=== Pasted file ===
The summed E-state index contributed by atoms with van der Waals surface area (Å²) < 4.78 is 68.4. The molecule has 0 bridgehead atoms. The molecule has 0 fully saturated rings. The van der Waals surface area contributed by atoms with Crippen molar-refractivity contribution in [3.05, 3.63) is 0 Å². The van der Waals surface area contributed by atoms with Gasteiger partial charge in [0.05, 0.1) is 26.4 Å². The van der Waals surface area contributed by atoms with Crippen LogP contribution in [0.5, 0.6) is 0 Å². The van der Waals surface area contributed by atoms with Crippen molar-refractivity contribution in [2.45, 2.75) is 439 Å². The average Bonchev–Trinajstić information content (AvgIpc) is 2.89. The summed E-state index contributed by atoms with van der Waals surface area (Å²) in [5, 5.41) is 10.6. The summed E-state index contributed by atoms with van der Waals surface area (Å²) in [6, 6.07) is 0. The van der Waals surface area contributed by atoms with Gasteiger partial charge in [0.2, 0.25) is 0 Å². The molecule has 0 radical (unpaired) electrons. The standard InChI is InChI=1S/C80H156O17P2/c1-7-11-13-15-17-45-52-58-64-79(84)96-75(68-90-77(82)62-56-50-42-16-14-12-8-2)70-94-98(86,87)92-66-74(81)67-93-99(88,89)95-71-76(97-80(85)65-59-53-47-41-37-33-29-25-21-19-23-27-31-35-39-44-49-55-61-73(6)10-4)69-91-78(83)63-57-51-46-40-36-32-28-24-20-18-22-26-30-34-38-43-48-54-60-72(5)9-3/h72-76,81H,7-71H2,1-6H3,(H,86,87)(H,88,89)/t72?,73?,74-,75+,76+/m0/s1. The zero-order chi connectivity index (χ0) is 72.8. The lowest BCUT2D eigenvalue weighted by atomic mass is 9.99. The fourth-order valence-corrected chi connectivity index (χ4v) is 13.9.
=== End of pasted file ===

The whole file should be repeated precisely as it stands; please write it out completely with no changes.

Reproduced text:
The summed E-state index contributed by atoms with van der Waals surface area (Å²) < 4.78 is 68.4. The molecule has 0 bridgehead atoms. The molecule has 0 fully saturated rings. The van der Waals surface area contributed by atoms with Crippen molar-refractivity contribution in [3.05, 3.63) is 0 Å². The van der Waals surface area contributed by atoms with Gasteiger partial charge in [0.05, 0.1) is 26.4 Å². The van der Waals surface area contributed by atoms with Crippen LogP contribution in [0.5, 0.6) is 0 Å². The van der Waals surface area contributed by atoms with Crippen molar-refractivity contribution in [2.45, 2.75) is 439 Å². The average Bonchev–Trinajstić information content (AvgIpc) is 2.89. The summed E-state index contributed by atoms with van der Waals surface area (Å²) in [5, 5.41) is 10.6. The summed E-state index contributed by atoms with van der Waals surface area (Å²) in [6, 6.07) is 0. The van der Waals surface area contributed by atoms with Gasteiger partial charge in [0.2, 0.25) is 0 Å². The molecule has 0 radical (unpaired) electrons. The standard InChI is InChI=1S/C80H156O17P2/c1-7-11-13-15-17-45-52-58-64-79(84)96-75(68-90-77(82)62-56-50-42-16-14-12-8-2)70-94-98(86,87)92-66-74(81)67-93-99(88,89)95-71-76(97-80(85)65-59-53-47-41-37-33-29-25-21-19-23-27-31-35-39-44-49-55-61-73(6)10-4)69-91-78(83)63-57-51-46-40-36-32-28-24-20-18-22-26-30-34-38-43-48-54-60-72(5)9-3/h72-76,81H,7-71H2,1-6H3,(H,86,87)(H,88,89)/t72?,73?,74-,75+,76+/m0/s1. The zero-order chi connectivity index (χ0) is 72.8. The lowest BCUT2D eigenvalue weighted by atomic mass is 9.99. The fourth-order valence-corrected chi connectivity index (χ4v) is 13.9.